With skies threatening and my 11-year-old son Jack in tow (having been bribed with pizza and the chance to be the FDA’s photographer for the day), on 18 October I joined nearly 100,000 people marching from Embankment to Hyde Park as part of the TUC’s ‘Britain Needs a Pay Rise’ march. ‘Why?’ would seem like a good question; certainly, it was one Jack kept asking as we trudged along Piccadilly past temptingly-warm coffee houses.
It’s difficult for marches of this type to achieve anything directly, but they do give a sense of the public mood. Britain Needs a Pay Rise is the title the TUC is using to articulate the pressure on people’s pockets. Despite the upturn in the economy, few are feeling the benefit in pay increases, while the cumulative effect of years of pay stagnation is biting into living standards.
In September Mark Carney, the governor of the Bank of England, told the TUC Congress: “Wage growth has been very weak. Adjusted for inflation, wages have fallen by around a tenth since the onset of the crisis. To find such a fall in the past, you would have to look back to the early 1920s”.
Carney predicts a return to real pay growth by the middle of next year, to be maintained over the next three years. Yet while there is no hierarchy of misery here, nor is there any sign that this real-terms pay growth will extend to the public sector. What’s more, for much of the last two decades the civil service has lagged behind even the rest of the public sector, both in terms of pay levels and pay increases.
Writing in The Guardian recently, Peter Smith, the director of public sector consulting at Hay Group, said our senior civil servants have “the lowest-paid leadership jobs in the public sector.”
He also reported that pay in the SCS is “60% of the remuneration on offer in the private sector when salary, bonus, long-term incentives and benefits are taken into account – a difference worth about £60,000 a year.” At the top levels, this differential can be even greater: “At pay band 2 the figure is about 45%, and at band 3 it is about 35%”, Smith wrote. And he should know: for more than a decade, the Hay Group has been routinely commissioned by the government to analyse pay comparability.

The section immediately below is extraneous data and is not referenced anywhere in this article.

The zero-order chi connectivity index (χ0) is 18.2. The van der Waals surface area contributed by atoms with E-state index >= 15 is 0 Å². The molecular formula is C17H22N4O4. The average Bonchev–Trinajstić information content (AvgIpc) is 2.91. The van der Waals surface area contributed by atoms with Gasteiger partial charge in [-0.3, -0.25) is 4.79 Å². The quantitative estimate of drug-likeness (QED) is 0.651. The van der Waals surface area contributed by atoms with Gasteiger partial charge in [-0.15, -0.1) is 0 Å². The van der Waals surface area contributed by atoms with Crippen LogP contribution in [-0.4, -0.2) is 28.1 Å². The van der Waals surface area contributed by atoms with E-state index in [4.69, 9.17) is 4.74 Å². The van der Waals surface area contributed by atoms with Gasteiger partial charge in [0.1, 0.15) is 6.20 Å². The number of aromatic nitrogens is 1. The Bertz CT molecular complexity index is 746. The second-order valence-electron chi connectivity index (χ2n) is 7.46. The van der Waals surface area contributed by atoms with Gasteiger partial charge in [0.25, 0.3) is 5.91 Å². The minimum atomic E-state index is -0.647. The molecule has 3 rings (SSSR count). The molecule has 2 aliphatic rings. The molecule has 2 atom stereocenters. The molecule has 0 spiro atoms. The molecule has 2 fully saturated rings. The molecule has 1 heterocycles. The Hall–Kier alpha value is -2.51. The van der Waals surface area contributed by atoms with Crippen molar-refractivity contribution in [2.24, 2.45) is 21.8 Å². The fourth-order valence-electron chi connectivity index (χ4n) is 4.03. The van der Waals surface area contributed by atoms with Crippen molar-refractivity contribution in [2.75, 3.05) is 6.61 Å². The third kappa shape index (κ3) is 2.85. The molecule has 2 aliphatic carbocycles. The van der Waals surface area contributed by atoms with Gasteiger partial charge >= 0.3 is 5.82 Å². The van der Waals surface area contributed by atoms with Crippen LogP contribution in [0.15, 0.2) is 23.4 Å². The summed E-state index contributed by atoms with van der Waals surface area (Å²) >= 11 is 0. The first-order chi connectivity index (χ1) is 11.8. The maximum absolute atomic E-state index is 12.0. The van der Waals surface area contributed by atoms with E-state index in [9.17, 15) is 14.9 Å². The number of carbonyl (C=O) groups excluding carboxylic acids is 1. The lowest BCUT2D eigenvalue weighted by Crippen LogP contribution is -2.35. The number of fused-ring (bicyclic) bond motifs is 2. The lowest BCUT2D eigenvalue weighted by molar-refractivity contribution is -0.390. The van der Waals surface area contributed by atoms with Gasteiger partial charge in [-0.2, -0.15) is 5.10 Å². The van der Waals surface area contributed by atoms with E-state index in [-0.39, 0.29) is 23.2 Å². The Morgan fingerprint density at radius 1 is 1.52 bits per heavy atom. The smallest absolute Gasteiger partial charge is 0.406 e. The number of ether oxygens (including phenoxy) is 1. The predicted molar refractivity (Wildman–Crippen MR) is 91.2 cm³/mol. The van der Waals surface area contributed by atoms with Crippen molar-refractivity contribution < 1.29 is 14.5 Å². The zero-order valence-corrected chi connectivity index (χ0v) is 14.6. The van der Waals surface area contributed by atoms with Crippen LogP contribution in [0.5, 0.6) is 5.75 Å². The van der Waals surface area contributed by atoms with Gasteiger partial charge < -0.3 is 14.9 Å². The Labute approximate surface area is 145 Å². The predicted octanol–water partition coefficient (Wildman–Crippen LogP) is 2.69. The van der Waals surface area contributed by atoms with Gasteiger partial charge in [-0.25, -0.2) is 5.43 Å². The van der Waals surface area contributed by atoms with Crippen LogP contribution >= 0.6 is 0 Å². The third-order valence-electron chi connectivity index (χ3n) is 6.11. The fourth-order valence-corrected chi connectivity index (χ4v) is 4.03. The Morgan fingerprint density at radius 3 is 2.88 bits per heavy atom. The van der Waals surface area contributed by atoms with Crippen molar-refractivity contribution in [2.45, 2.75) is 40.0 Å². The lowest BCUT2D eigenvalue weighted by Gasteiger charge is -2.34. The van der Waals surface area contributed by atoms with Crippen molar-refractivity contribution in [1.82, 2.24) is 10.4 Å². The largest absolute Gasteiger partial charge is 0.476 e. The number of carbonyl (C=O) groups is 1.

No-one doubts that the country still faces a huge challenge over the scale of the deficit, or believes that – whatever the shade or shades of government we have in 2015 – there will suddenly be an opening of the purse strings on public sector pay. Any government can argue that pay increases come at the cost of jobs; and it’s still easier to do so when austerity bites. Yet like any employer, the government must balance a number of competing forces. Pay increases clearly have cost implications, but the government also has to ensure that its workforce is suitably skilled; that it’s motivated to perform well; and, importantly, that talent can be attracted in the jobs market.
I have been negotiating pay in the civil service since delegated bargaining was first introduced. It’s hard to believe that was 20 years ago – though the photograph on this page confirms it. In all that time, through good times and bad, I have never known a period of greater long-term pay decline and, crucially, such bleak prospects for the future.
I was once told by a wily old union official to watch out when the employer tells you that there’s light at the end of the tunnel, as usually this means there’s a train coming. But two questions remain. What is the longer-term message on pay for civil servants? And where is the analysis of the consequences of getting this wrong?
Austerity hit people’s pockets hard. It was hard to take even in the depths of recession, though then there was generally a greater understanding – if not acceptance – of the need to save money. But attitudes can change, and change quickly. The civil service, like any employer, needs to ensure that the message it sends to its dedicated workforce – the people routinely working an extra week a month in unpaid overtime – is not that pay issues will only be addressed after there’s been a major exodus of talent. If such an exodus does occur, the civil service will have lost not only the skills of those who have moved on in search of better rewards, but also the engagement of remaining staff who feel undervalued and taken for granted. Once broken, that emotional contract with an employee is very hard to repair.
The civil service needs to address these issues, and quickly – difficult as that is with politicians as the paymasters. In the short term, that will require more resources; but in the long term, the costs of not doing so would be much greater.
Dave Penman is the general secretary of the FDA union